In Colorado, local governments cannot raise the minimum wage, pass rent control laws, or ban fracking. A system of state “preemption”—a favorite tool of the fossil fuel industry—stands in their way.
Local activists have long been outspoken about this legal barrier to keeping fossil fuels in the ground. Now, a coalition embodying a range of economic and environmental justice fights is coming together to directly challenge the basis for state preemption: On August 17, a statewide initiative was launched by Coloradans for Community Rights to do just that. It may be the first time that anti-extraction and workers’ rights movements have allied behind a concrete political tactic in modern US history.
The “Colorado Community Rights Amendment,” which needs some 99,000 signatures to qualify for the 2016 ballot, disrupts preemption by granting local governments a constitutional right to raise state standards—empowering them to boost the minimum wage, bolster environmental protections, and strengthen tenant rights, for example. It would recognize the authority of local governments “to enact local laws that protect health, safety and welfare by recognizing or establishing rights of natural persons, their local communities and nature.” (A similar community rights initiative was proposed in 2014, but did not collect enough signatures to qualify for the ballot.)
Crucially, the proposed amendment also elevates local lawmaking above “competing rights, powers, privileges, immunities, or duties of corporations.” This means that if a local law conflicts with a corporations’ constitutional “right,” the local law would prevail—in direct contradiction to our current legal structure, which allows corporations to sue local, state, and federal governments that restrict property rights. The amendment doesn’t read like a manifesto, but it could be revolutionary.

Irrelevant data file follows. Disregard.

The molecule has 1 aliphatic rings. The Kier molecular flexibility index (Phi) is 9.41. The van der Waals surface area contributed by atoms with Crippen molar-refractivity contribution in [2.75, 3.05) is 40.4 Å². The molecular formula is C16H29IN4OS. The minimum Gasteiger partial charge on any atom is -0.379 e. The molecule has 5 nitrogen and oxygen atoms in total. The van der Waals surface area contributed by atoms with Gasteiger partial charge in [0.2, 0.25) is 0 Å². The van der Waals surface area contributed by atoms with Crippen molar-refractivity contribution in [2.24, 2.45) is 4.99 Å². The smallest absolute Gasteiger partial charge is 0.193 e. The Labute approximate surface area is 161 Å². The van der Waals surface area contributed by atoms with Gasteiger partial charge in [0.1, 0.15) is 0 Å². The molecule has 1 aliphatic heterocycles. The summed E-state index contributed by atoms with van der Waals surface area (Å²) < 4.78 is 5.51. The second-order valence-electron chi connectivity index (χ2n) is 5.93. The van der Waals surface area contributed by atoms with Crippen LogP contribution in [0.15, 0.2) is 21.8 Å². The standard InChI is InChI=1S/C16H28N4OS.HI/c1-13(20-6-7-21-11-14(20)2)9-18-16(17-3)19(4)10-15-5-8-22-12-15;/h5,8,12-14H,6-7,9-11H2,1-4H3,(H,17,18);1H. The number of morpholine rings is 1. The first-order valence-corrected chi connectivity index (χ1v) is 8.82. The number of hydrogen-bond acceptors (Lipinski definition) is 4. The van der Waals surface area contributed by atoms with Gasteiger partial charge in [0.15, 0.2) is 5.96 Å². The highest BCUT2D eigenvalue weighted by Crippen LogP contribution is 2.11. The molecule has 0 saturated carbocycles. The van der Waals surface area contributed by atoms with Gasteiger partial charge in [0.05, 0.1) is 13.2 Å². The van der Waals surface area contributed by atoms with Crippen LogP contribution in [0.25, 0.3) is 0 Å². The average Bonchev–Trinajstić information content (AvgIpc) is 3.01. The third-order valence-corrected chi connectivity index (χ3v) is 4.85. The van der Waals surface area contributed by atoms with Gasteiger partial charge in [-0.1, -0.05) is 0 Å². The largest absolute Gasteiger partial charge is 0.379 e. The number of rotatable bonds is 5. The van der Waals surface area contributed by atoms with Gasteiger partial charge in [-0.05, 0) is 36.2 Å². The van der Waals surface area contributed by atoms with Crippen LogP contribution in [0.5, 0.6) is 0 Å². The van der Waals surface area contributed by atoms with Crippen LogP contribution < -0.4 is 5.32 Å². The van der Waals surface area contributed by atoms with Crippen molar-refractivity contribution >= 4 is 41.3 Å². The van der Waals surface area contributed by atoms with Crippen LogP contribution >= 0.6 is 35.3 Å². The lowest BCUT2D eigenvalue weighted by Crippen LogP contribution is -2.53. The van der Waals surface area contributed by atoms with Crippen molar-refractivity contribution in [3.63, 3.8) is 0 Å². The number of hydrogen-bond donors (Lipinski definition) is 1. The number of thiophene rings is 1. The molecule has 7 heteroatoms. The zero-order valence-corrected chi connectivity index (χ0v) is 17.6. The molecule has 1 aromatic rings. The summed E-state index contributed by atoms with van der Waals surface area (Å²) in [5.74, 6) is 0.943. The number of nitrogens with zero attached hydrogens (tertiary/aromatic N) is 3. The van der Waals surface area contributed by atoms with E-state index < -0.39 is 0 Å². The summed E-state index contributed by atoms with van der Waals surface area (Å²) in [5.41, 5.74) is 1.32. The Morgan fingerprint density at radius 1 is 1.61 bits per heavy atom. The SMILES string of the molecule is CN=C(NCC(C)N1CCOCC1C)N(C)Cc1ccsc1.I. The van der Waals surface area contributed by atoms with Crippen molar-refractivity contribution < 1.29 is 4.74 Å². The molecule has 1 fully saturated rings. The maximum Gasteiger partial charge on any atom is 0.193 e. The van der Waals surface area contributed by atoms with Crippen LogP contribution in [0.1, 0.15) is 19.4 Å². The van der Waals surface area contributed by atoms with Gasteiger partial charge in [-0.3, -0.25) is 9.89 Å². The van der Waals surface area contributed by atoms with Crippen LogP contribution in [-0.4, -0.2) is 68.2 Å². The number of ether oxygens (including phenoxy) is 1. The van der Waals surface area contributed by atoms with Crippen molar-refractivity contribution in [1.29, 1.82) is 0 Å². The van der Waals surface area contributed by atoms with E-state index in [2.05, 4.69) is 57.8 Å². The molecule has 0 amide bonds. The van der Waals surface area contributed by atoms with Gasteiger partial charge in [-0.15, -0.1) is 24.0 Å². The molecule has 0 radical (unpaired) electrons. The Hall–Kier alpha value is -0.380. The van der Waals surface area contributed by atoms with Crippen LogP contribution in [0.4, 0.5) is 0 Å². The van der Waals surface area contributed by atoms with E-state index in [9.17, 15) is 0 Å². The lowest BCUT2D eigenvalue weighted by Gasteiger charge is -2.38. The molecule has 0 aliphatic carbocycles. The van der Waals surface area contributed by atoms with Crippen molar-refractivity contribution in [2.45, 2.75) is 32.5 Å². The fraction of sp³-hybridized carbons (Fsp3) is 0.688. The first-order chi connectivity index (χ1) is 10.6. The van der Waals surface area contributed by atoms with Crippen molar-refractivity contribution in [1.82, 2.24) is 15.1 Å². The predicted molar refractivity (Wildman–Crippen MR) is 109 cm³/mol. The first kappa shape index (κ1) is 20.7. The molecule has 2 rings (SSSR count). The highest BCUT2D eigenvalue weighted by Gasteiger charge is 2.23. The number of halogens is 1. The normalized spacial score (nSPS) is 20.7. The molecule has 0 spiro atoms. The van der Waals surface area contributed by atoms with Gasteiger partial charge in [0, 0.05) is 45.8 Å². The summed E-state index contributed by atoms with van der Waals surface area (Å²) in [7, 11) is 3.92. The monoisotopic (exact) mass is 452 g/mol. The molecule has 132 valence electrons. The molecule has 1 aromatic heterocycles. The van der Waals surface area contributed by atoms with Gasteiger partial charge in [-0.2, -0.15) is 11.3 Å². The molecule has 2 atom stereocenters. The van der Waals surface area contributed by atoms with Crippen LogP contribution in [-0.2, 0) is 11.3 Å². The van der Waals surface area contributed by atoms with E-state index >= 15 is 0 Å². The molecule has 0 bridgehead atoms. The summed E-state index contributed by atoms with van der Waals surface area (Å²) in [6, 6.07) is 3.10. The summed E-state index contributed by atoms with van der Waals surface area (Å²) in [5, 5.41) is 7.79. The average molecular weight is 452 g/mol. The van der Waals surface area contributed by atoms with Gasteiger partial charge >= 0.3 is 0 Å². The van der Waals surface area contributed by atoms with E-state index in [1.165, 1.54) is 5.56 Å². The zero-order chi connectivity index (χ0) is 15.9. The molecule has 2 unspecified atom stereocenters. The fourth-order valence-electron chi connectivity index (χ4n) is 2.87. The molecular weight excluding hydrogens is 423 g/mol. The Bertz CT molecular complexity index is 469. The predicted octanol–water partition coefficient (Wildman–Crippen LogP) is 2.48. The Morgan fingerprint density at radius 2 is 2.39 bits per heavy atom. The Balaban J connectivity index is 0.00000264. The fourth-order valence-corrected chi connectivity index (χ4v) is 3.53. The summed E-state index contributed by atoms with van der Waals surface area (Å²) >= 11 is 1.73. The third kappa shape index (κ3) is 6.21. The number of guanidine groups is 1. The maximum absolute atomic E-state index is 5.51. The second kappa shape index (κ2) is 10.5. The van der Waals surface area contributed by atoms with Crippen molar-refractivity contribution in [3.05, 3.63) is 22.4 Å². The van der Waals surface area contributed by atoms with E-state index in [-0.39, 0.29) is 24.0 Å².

This coalition is not only taking on well-established law—it aims to break it. As Cliff Willmeng, a registered nurse and organizer with the Coloradans for Community Rights, says: “All movements identify the law as illegitimate, and voluntarily organize to break it.”
The initiative is part of a multi-state “Community Rights Movement” working to introduce the right to local self-government, and to elevate that right above corporate legal privileges and the state governments that act to protect them. The movement’s work, which takes legal council from the Pennsylvania-based Community Environmental Legal Defense Fund, has recently gained some mainstream notoriety; this summer, CELDF received a grant from the Leonardo DiCaprio Foundation.